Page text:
Standard Practice for Inventory Verification: Electronic and Physical Inventory of Assets
4.1 Inventory verification is conducted to accomplish one or more of the following:
4.1.1 Assess the accuracy of asset records,
4.1.2 Validate or update asset records, or both,
4.1.3 Assess asset loss experience,
4.1.4 Identify process inconsistencies, and
4.1.5 Provide the status of the verified assets for reporting purposes.
4.2 A properly conducted inventory verification provides data that may be used to report, at a minimum, that quantity on record equal quantities on hand.
4.2.1 Identifying shortages is critical for assessing the entity’s asset management system.
4.3 During the inventory verification, record deficiencies, such as incorrect locations or other descriptive information that may be identified. These records should be corrected as part of the reconciliation phase.
4.4 Assets may be located during the inventory verification process for which a record does not exist. Records should be created upon identification of these assets to ensure asset accountability.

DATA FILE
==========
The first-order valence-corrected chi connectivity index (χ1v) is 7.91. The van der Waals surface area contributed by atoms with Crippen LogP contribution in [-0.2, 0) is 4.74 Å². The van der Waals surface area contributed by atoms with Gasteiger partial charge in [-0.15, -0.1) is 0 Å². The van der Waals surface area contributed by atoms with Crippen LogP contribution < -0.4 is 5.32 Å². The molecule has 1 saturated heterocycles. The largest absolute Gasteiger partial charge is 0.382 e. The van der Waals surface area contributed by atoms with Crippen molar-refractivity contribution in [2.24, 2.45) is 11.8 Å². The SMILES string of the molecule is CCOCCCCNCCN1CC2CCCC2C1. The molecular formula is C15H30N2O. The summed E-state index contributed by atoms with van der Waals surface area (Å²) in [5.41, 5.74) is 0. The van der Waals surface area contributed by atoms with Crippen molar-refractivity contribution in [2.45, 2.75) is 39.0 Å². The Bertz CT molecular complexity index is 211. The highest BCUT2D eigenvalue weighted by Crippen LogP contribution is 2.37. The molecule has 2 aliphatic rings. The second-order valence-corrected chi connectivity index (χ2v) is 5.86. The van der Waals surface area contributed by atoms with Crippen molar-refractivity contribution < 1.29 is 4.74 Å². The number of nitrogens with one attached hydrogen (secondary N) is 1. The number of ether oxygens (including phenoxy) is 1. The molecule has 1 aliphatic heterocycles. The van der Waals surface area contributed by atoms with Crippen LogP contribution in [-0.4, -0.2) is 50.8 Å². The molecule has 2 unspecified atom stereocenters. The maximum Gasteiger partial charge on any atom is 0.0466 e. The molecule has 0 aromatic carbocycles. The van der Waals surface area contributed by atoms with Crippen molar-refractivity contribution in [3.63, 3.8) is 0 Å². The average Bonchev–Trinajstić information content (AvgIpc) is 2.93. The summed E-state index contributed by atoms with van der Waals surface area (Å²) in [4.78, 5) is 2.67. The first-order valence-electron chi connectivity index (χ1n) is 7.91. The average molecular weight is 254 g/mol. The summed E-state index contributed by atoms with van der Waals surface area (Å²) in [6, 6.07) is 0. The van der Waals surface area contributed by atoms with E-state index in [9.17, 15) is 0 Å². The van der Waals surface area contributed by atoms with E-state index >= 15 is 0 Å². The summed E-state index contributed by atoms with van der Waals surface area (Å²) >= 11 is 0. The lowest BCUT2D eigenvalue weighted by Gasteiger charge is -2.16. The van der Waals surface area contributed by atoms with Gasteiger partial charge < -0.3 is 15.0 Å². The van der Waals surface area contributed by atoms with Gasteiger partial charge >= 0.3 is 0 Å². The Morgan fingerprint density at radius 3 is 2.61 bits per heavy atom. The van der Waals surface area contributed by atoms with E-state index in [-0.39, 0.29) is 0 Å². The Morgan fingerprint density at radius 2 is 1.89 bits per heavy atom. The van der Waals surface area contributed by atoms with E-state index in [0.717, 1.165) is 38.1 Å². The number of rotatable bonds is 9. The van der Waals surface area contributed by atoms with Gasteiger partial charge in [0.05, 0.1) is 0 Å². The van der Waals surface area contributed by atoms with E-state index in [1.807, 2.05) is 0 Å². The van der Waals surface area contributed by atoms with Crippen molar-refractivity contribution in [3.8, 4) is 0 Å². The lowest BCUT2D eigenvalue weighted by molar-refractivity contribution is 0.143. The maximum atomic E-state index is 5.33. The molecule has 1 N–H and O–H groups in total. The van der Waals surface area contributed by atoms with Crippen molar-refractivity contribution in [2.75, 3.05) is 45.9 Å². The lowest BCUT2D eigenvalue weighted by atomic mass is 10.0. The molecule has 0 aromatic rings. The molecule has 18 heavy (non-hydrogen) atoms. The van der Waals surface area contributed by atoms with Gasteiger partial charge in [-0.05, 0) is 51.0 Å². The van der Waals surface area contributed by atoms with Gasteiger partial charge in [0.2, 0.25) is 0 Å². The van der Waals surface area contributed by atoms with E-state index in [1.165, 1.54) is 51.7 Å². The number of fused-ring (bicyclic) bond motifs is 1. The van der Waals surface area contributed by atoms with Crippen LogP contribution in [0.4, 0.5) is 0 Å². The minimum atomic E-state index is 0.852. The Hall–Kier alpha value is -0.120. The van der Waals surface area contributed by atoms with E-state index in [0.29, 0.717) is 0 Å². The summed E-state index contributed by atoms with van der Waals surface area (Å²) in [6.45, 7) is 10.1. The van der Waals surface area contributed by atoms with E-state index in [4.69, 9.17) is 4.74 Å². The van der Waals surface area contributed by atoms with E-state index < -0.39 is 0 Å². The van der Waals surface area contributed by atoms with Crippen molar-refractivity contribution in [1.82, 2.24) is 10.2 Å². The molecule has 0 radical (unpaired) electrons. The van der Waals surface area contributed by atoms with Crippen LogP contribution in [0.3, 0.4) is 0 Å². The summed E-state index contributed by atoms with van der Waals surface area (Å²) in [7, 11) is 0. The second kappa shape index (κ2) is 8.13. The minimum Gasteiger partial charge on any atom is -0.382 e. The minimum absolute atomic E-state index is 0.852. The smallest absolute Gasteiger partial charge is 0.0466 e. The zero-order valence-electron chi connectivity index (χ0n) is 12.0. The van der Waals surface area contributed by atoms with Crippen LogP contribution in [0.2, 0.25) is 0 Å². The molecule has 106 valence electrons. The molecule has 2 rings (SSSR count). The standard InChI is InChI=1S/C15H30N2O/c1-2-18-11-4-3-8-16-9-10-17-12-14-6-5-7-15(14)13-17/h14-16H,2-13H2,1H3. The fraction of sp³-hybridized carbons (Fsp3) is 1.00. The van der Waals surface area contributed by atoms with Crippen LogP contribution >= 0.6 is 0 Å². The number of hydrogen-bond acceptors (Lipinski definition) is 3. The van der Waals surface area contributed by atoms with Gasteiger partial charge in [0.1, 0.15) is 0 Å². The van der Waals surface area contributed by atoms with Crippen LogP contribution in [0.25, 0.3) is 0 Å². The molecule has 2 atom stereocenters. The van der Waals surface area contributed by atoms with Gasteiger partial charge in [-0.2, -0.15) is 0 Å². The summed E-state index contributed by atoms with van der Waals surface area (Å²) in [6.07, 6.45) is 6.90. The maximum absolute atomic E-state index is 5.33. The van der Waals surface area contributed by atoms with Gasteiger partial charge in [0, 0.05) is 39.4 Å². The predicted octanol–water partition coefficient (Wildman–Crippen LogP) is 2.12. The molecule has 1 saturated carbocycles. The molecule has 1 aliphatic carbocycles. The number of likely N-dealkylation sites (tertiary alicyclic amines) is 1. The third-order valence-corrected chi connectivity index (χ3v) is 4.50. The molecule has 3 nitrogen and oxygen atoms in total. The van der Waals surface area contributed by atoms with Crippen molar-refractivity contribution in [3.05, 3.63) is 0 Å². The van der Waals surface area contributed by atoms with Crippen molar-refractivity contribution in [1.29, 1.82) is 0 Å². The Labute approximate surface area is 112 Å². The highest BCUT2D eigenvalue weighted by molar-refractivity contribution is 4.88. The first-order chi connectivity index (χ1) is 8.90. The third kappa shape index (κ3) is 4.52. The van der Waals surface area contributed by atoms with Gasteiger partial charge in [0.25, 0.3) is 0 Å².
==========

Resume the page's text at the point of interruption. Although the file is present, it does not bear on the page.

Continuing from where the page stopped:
4.5 Inventory verification serves as a deterrent to loss, theft, damage, and misuse so those responsible for assets perceive that they will be held accountable for such assets, and will be required to produce proof of existence of those assets on a periodic basis.
4.6 An inventory verification may include identification or verification of additional information, such as use, condition, status, serial number confirmation, model confirmation, manufacturer confirmation, assigned user, year of manufacture, etc.
1.1 This practice addresses inventory verification which includes either physically or electronically confirming the existence, location, and quantity of assets.
1.2 Inventory verification is a key element in the asset management process.
1.3 The appropriate level to track assets is best expressed in Practices E2499 and E2608. Different types of assets may be managed or tracked at different levels of control, as noted in Practice E2608. The location specificity required for an inventory verification should match the location specificity required by the entity’s asset management procedures or other controlling command media.
1.4 Inventory verification requires proper planning and execution. Depending on the type and scope, the inventory verification can involve significant dedication of resources. Entities should ensure that the value earned from an inventory verification is equal to or greater than the costs of the dedication of resources.
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